Foster kids still abused in Sweden: report

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Foster kids still abused in Sweden: report

Children being cared for in foster homes and state institutions in Sweden continue to suffer from abuse, violence and sexual abuse, according to a forthcoming report.


Swedish municipalities admit that children placed in such institutions suffer to extent that "is not insignificant."

"Every instance of abuse is clearly a catastrophe," Sara Roxell, a project leader with the Swedish Association and Local Authorities (SALAR), told the Göteborgs-Posten (GP) newspaper.

The newspaper has reviewed survey responses from municipalities included in a government restitution inquiry looking into measure to address past abuses suffered by children while in the care of the state.

Back in 2006, the government launched an investigation to shed light on widespread allegations of abuse suffered by Swedish youngsters while under the care of the state during the 20th century.

According to commission's findings, originally presented in January 2010, 61 percent of women and 42 percent of men were subjected to sexual abuse during their time in foster homes or orphanages.

In light of the original inquiry's findings, the government launched a new restitution inquiry to propose a process for admitting the state's past mistakes and making amends with those who suffered abuse.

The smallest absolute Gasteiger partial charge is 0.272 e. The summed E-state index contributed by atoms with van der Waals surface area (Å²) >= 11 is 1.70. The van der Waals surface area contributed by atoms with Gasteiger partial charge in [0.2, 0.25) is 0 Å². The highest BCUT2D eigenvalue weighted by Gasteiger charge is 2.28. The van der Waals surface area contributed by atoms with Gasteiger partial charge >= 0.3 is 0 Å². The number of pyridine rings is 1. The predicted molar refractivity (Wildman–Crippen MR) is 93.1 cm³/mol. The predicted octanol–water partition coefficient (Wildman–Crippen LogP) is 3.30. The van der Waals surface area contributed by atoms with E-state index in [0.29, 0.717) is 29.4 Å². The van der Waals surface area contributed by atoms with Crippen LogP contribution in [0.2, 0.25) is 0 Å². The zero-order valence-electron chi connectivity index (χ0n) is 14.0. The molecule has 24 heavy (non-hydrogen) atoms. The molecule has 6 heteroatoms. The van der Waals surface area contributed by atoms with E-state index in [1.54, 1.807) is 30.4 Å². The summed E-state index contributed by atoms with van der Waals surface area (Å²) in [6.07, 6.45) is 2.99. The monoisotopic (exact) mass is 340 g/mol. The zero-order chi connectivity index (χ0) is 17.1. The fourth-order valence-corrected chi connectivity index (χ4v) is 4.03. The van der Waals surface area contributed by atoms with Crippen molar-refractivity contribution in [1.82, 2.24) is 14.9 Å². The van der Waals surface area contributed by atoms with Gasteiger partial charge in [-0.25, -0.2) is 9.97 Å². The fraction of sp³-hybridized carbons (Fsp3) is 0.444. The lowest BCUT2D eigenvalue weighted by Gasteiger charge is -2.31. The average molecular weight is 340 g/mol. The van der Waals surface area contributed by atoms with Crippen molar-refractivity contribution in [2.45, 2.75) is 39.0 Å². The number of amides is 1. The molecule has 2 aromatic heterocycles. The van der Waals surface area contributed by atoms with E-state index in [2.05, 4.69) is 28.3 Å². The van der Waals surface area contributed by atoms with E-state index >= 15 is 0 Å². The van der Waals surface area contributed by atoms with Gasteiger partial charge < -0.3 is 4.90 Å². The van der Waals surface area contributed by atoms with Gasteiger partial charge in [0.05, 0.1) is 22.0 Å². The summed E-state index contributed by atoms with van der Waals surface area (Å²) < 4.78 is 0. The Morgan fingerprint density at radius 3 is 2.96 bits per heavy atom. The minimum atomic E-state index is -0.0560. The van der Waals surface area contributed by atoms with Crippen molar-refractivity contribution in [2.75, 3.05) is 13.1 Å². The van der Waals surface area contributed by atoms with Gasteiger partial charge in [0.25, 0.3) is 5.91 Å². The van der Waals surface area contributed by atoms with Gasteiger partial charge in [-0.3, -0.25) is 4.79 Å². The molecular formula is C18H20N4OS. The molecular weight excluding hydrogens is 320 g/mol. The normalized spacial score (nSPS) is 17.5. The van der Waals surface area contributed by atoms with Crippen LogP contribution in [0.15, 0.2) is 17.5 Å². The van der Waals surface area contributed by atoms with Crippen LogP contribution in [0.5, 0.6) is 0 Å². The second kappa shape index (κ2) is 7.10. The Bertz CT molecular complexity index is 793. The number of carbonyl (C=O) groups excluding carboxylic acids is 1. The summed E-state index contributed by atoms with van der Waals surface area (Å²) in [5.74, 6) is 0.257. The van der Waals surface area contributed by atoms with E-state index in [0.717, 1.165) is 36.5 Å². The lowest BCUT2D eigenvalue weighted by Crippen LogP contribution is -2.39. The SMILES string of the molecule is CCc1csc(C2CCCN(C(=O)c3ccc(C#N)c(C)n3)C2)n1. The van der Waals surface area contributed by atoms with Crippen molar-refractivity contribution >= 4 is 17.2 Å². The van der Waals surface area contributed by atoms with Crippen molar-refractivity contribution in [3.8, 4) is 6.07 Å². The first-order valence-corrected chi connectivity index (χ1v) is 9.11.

The commission was also charged with examining whether those who suffered abuse ought to receive economic compensation and proposing measures to ensure that abuses aren't repeated.

The inquiry, which will present its findings to the government on February 10th, found that abuse at state institutions for children aren't a thing of the past, but continues to take place now.

According to the inquiry, Sweden still lacks procedures for preventing, discovering, and addressing both abuse and neglect, the newspaper writes.

"For me, this came like a bolt of lightning. We must be able to guarantee that the children we place aren't subject to abuse," Dario Espiga, the Social Democratic chair of the social resources committee with Gothenburg municipality, told the newspaper.

Roxell wants municipalities to come up with measures to reduced the risk that children suffer from poor treatment while cared for at state institutions.

Follow-up and supervision of foster homes and institutions also needs to improve, she said.

"The social services aren't where the child is. Therefore regular visits to the homes in which they are placed are needed," said Roxell.


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